This introduction to discursive psychology uses discourse analytic terms to examine some of psychology's most fundamental concepts. Taking memory and attribution, central notions in cognitive and social psychology respectively, the book shows the way that their compartmentalization and their failure to theorize adequately about the way language is used in everyday social practices has led to important weaknesses. "Discursive Psychology" reformulates these central issues of language and mind as social practices realized in talk and text. The authors feature detailed discussion of recent political discourse with a particular focus on media disputes involving British Chancellor Nigel Lawson and ex-Prime Minister Margaret Thatcher; this is supplemented with an exploration of examples from the Watergate tapes, the Iran Contra hearings, media coverage of the Gulf War, as well as informal everyday talk. The book is intended for academics and postgraduate students in cognitive and social psychology, communication studies, linguistics, cultural studies and sociology.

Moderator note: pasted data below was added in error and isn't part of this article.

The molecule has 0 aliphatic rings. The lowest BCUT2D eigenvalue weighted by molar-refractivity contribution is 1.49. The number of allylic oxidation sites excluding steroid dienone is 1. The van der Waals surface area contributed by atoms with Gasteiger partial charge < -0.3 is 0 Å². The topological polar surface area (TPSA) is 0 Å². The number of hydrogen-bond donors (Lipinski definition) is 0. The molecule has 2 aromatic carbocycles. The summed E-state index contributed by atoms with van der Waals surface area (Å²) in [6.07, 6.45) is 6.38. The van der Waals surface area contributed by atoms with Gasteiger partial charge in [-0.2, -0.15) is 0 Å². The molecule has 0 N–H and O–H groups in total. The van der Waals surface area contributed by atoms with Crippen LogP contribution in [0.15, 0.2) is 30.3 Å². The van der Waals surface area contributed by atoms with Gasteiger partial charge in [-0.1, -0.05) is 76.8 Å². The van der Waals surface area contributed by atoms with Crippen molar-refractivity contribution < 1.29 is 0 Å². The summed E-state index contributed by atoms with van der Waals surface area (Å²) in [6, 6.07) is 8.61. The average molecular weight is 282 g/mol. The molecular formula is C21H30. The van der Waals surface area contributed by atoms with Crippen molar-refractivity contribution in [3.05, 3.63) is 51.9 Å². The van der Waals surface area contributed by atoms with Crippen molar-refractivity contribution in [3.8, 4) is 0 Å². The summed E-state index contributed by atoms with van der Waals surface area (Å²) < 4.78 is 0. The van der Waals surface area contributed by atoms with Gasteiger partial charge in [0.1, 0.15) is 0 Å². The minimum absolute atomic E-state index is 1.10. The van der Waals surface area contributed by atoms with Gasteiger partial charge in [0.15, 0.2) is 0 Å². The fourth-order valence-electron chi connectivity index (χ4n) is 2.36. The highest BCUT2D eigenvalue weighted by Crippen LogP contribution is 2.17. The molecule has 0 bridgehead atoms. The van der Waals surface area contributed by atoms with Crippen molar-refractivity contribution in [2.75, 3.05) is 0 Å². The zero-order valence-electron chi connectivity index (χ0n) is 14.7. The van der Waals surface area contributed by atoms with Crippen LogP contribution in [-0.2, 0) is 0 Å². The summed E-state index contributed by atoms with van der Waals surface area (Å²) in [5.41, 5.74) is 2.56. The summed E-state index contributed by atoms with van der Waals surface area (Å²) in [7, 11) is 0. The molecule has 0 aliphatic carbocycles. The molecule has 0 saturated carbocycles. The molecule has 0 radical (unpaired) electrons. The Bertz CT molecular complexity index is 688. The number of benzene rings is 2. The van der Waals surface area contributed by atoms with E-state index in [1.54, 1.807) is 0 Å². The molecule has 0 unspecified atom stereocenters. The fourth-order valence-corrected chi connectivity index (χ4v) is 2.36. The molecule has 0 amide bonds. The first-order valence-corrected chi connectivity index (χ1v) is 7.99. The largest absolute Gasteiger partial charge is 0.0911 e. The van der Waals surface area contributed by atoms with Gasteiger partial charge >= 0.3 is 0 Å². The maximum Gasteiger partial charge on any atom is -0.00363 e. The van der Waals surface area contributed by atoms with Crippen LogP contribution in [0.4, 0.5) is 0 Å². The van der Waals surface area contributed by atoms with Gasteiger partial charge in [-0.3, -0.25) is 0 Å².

Derek Edwards is Reader in Discursive Psychology in the Department of Social Sciences, Loughborough University. He is co-author (with Neil Mercer) of Common Knowledge, (with Jonathan Potter) of Discursive Psychology and (with others) of Ideological Dilemmas. Jonathan Potter is Professor of Discourse Analysis and Dean of the School of Social, Political and Geographical Sciences at Loughborough University. He has studied topics such as scientific argumentation, current affairs television, riots, racism, relationship counselling and child protection helplines. His main focus recently has been on the study of helpline interaction, on interaction during family mealtimes, on the conceptualization of cognition in interaction research, and on issues of psychology and institutions. He a world authority on qualitative methods and has written on discourse analysis and discursive psychology, focus groups, the study of psychological issues. Recently has raised questions about the over-reliance of social scientists on open-ended qualitative interviews. He has taught workshops and short courses on analysis in 10 different countries.